- Large Ham: Because you rarely see a Hunter's face, and they speak simlish the few times they do speak, Hunters express themselves in-game with grand gestures. They tend to act this way even in the cinematics too.
- Lethal Chef: When burning a steak. A Burnt Steak has a 50-50 chance either increasing or decreasing your stamina.
- Made of Iron: Capable of taking a charge from a rampaging Diablos, a bite from Deviljho, or a direct explosion from Brachydios. Even if they're knocked out in battle, they're either simply escorted back to camp or sent back to the port or town for quest failure, and live to fight another day.
- The Medic: Hunters can opt to specialize in healing their comrades during a group hunt. Items such as the Lifepowder and Dust of Life are created specifically for this role, as are certain armor skills such as Wide Areanote and Mushroom Lovernote . Some Hunting Horns are even built for medical roles, boasting health and status recovery tunes as well as enough raw power to be just as effective in combat as the rest of the party.
- Multi-Melee Master/Multi-Ranged Master: Hunters can at any time equip any weapon they wish, only limited by their armor type. Blademasters can wield any of the melee weapons, while Gunners can choose from any of the Bowguns or Bows.
- Starting in World, Blademasters and Gunners wear the same gear, so armor type isn't a limiting factor anymore - you really can just pick up any weapon and go hunting. About the only difference is using a melee weapon will grant a physical defense bonus while using a ranged weapon grants an elemental one. It's stated by the Astera blacksmith that because the new continent is a Death World, old regulations that kept Blademasters and Gunners separate were tossed aside for the sake of survival.
- Pintsized Powerhouse: In relation to the dozens of big wyverns and dragons that they routinely hunt, they're pretty much bite-size. But don't let that fool you, because these same folks regularly turn said big monsters into corpses.
- Scary Impractical Armor: Averted. Some of the armor the hunters can wear look really impractical, but they can still block a tail whip by a 3 ton dinosaur. This is probably because it's made from the skin, bones and scales of another one.
- The Southpaw: Played with. Every weapon with a shield has the Hunter wield the weapon in their left hand, which is explained by the designers as part of their training to strengthen their guard using their dominant arms; every other weapon is either wielded ambidextrously or with the right hand, depending on the weapon. They also wield their camp knife in their left hand.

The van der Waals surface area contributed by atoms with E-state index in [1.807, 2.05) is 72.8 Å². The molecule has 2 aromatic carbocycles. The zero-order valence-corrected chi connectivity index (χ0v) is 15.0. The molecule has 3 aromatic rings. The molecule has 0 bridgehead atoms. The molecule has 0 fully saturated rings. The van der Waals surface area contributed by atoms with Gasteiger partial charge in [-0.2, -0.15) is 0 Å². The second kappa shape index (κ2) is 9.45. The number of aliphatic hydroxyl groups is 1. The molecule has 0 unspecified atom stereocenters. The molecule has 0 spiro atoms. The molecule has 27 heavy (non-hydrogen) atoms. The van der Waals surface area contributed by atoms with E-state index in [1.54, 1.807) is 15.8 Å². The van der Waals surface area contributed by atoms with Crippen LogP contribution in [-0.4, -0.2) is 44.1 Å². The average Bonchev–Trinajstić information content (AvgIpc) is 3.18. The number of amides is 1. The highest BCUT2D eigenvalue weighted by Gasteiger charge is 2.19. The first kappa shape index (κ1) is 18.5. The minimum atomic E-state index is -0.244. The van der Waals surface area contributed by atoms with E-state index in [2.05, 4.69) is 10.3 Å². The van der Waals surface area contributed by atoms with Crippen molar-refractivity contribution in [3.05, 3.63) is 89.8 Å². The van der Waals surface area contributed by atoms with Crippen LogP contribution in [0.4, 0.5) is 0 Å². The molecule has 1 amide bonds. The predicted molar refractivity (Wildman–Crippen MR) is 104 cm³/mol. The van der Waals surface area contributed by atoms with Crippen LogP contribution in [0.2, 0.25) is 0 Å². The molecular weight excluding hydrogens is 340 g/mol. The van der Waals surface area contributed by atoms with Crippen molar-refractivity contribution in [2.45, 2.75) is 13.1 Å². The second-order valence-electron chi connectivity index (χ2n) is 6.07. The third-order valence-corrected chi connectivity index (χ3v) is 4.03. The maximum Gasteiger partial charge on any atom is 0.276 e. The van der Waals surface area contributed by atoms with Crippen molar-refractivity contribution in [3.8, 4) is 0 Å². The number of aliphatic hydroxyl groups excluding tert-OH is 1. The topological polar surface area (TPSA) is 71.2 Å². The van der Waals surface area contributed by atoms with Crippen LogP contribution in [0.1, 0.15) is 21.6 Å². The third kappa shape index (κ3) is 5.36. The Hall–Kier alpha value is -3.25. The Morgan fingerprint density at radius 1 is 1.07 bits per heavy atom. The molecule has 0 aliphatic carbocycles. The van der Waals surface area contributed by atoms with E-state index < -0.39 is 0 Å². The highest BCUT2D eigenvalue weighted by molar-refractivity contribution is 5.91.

- Standard Status Effects: Hunters who perform combat support roles can specialize in weaponry which may inflict Sleep, Paralysis, Poison, Blastblight, and the hidden attribute Fatigue on monsters.
- Statuesque Stunner: Female hunters are as tall as the male hunters.
- Super-Persistent Predator: Doesn't matter if their prey flies, swims, burrows, or is the size of a building; barring utter failure, Hunters will find a way to kill or capture it.
- Trap Master / Mad Bomber: Some of the more important tools Hunters can use are a variety of trap items, which include the Shock Trap, the Pitfall Trap, several classes of Barrel Bombs and even drug-laced bait meats with which to lure monsters into an ambush. Several armor skills also exist to improve a hunter's trap-setting and explosives skills.
- Turns Red: In the same vein as their prey, Hunters have various methods of going berserk, some of which can be stacked.
- The Longsword, Insect Glaive, and Dual Swords all feature Limit Break modes that give large offensive buffs and encourage highly aggressive play styles less focused on dealing damage to weak points and more concerned with simply hacking the target into bloody shreds.
- Potential, Gloves Off, Spirit, and Survivor are all various flavors of this. All of these can be stacked, both with each other and with one of the weapons above.
- Weak, but Skilled: They may not be as big and imposing as the many, many monsters they face, and it takes dozens or even hundreds of hits for hunters to fell a single monster while that same monster can send a hunter back to camp in one or two hits, but their advanced tools and tactics on top of their frankly ridiculous stamina and determination means that hunters regularly come back to town with the carved-off bits of the monsters they killed as their prizes. And then wearing said parts as armor and using them as weapons, just to show monsterkind who's at the top of the food chain.